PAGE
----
Monday, August 2, 2010

Follow Newsweek Reporter as She Tries Out the Autosomal DNA Tests

You can even keep up with Mary Carmichael on Twitter if you want to.

DNA Dilemma: The FAQs

Some guidelines and details for my week-long project.

I’m trying to choose whether or not I want to take a direct-to-consumer genetic scan of hundreds of thousands of variants in my genome. Before we get started with the big questions, here are some basic queries that many consumers may have, as well as some information about myself and this project.

So how will this work, anyway?

I'm currently in possession of a direct-to-consumer genetic test—I just haven't decided if I'll use it. For three days this week, I'll pose a question a day to a variety of sources about the value of these tests. I'll post their answers on this site, along with my reaction. I'll also be soliciting opinions from commenters and people following me on Twitter. On Friday, Aug. 6, I'll evaluate everything I've learned and reveal whether I've decided to take the test.

Which DTC genetic testing kit did you buy?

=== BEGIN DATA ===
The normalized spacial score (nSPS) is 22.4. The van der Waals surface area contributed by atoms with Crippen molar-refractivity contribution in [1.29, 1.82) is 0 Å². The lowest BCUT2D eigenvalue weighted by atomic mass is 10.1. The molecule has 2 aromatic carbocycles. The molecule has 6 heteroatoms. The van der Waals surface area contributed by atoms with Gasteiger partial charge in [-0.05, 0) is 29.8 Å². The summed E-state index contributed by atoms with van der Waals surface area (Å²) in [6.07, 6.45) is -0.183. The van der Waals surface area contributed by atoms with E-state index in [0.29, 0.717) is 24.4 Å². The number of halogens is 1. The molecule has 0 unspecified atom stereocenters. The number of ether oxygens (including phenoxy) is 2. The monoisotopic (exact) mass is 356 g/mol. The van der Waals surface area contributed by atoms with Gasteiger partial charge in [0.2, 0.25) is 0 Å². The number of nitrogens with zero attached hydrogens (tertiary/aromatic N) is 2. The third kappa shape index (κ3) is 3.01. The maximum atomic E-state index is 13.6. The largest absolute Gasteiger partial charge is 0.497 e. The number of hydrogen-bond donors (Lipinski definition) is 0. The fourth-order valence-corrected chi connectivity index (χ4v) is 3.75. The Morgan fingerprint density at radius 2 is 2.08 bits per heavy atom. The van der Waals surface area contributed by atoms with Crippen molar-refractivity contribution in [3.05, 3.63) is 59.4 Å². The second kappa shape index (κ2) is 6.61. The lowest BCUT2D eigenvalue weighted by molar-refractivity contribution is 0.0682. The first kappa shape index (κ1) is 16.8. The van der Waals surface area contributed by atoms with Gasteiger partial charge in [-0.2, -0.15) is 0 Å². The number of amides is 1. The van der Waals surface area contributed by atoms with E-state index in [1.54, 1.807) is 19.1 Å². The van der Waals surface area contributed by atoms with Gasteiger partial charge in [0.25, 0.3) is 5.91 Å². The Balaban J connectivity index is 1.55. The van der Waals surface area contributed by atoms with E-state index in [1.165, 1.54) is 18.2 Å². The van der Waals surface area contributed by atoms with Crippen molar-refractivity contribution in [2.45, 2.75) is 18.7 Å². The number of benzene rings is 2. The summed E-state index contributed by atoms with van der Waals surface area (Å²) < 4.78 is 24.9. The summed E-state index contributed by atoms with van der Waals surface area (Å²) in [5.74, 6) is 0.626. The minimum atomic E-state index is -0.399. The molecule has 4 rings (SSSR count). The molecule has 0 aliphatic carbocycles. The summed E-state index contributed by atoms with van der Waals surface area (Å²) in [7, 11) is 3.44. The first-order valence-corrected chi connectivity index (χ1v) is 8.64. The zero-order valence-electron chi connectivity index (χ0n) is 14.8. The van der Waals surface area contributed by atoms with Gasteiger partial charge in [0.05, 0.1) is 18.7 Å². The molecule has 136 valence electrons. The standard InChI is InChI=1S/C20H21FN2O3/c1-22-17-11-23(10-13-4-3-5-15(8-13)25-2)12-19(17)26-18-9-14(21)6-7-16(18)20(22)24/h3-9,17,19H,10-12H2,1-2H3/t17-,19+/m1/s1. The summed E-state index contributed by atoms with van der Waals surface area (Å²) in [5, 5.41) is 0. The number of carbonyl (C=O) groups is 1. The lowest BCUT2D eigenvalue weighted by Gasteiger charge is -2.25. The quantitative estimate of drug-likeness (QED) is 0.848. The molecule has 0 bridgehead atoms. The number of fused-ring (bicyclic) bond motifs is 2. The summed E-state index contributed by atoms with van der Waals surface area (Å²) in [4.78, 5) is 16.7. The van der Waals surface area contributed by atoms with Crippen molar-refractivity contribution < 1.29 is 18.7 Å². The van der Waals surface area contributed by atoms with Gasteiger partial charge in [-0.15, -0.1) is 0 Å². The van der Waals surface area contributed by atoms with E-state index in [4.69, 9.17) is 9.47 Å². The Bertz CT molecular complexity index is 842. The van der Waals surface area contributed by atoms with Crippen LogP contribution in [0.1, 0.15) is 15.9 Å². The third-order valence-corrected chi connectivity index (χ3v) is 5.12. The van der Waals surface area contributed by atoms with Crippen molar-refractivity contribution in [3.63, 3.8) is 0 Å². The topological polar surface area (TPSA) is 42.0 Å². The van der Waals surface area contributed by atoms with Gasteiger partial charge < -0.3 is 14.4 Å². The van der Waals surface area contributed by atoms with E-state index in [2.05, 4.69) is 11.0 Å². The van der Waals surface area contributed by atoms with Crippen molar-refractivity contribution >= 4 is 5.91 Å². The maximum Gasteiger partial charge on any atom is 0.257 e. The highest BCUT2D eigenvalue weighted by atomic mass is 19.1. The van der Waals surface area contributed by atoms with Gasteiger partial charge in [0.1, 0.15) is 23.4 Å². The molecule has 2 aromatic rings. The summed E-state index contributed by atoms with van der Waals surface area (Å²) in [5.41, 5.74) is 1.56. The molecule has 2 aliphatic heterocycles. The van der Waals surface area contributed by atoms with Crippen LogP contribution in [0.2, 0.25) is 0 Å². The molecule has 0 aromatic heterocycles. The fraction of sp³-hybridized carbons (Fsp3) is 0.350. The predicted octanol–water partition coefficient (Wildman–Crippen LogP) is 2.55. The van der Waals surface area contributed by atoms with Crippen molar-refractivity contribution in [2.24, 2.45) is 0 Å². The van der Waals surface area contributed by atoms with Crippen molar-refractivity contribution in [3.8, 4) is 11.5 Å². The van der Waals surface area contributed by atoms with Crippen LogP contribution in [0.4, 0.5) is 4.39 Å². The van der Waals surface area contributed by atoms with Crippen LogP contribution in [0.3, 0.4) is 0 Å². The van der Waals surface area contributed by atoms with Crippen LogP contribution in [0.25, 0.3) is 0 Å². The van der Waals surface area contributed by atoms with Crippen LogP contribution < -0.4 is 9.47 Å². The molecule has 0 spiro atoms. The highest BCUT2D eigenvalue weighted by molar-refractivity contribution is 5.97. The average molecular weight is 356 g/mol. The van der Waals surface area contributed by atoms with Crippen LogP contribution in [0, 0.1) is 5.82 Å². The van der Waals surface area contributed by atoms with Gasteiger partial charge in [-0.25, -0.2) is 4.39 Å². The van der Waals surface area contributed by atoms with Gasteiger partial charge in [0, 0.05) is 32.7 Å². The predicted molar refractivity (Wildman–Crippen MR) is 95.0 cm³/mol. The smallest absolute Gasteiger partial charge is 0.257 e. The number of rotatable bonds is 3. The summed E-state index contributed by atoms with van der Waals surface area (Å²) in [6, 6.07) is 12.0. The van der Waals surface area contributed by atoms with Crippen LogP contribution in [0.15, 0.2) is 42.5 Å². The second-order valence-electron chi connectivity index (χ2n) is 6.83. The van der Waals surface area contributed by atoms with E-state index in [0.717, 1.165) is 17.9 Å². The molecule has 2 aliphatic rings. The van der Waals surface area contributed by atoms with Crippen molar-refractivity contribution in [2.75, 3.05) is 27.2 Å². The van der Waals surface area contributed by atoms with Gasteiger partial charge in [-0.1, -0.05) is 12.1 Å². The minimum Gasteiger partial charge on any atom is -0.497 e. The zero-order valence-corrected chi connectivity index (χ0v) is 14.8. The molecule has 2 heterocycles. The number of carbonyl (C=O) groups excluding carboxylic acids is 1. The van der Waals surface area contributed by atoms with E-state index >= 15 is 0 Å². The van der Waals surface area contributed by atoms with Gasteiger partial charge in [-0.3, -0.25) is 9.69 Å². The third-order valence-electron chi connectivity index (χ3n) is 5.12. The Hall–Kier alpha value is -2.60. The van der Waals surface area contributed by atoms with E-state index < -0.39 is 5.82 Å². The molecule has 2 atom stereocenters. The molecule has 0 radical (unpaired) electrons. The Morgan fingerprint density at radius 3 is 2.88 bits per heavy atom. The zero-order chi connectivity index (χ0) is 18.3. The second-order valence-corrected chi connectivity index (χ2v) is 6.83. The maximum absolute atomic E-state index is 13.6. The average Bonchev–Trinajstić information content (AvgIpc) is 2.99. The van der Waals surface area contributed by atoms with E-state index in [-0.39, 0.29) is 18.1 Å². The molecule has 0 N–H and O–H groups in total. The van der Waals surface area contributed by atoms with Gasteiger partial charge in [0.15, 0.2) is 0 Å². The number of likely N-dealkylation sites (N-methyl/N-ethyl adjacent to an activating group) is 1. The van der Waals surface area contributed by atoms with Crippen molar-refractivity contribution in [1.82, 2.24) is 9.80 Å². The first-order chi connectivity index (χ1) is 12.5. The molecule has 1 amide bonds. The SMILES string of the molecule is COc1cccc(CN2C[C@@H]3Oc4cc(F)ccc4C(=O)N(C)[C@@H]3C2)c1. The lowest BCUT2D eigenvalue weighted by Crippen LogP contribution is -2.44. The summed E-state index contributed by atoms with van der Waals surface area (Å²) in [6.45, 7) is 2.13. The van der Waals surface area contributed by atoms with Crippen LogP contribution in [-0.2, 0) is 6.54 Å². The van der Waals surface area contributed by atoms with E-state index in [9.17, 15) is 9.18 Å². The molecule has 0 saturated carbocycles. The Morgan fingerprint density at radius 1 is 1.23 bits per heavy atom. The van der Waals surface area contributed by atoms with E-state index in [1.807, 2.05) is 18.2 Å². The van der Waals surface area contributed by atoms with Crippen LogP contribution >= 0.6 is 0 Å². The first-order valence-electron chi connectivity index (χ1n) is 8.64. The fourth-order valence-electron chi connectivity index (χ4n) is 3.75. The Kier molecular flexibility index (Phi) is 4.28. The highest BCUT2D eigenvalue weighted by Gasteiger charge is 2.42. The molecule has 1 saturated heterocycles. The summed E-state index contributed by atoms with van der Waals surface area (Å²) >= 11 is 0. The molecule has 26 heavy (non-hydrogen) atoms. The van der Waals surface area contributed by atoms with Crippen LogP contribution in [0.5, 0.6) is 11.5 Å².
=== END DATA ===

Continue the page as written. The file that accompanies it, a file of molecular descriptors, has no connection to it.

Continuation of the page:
Currently, there are two large, reputable companies offering scans of hundreds of thousands of genetic markers directly to consumers, the same ones that introduced the tests to the public, launching within a day of each other in 2007: 23andMe and deCODE. I don’t plan to reveal here which company’s kit I bought, because I don’t want to become a de facto ad for either company if I take the test. However, it’s worth noting that there are some differences between the firms. 23andMe charges a lot less, for instance—$499 for a health and ancestry scan, compared to the $2,000 price of the deCODEme complete scan—and tests for about half as many genetic variants, 550,000 compared to deCODE’s 1 million. Aside from the occasional embarrassing slip-up, 23andMe does a fine job of quality control in identifying genes. So does deCODE, which isn’t a testing company so much as a lab that happens to sell tests while producing a near-unrivalled body of genetics research. Both companies have also put a lot of effort into conveying their findings in innovative (if not always fully transparent) ways. They try to interpret their data with a lengthy report and continuous updates on the Web; deCODE’s service even links to the original research that underlies the test.

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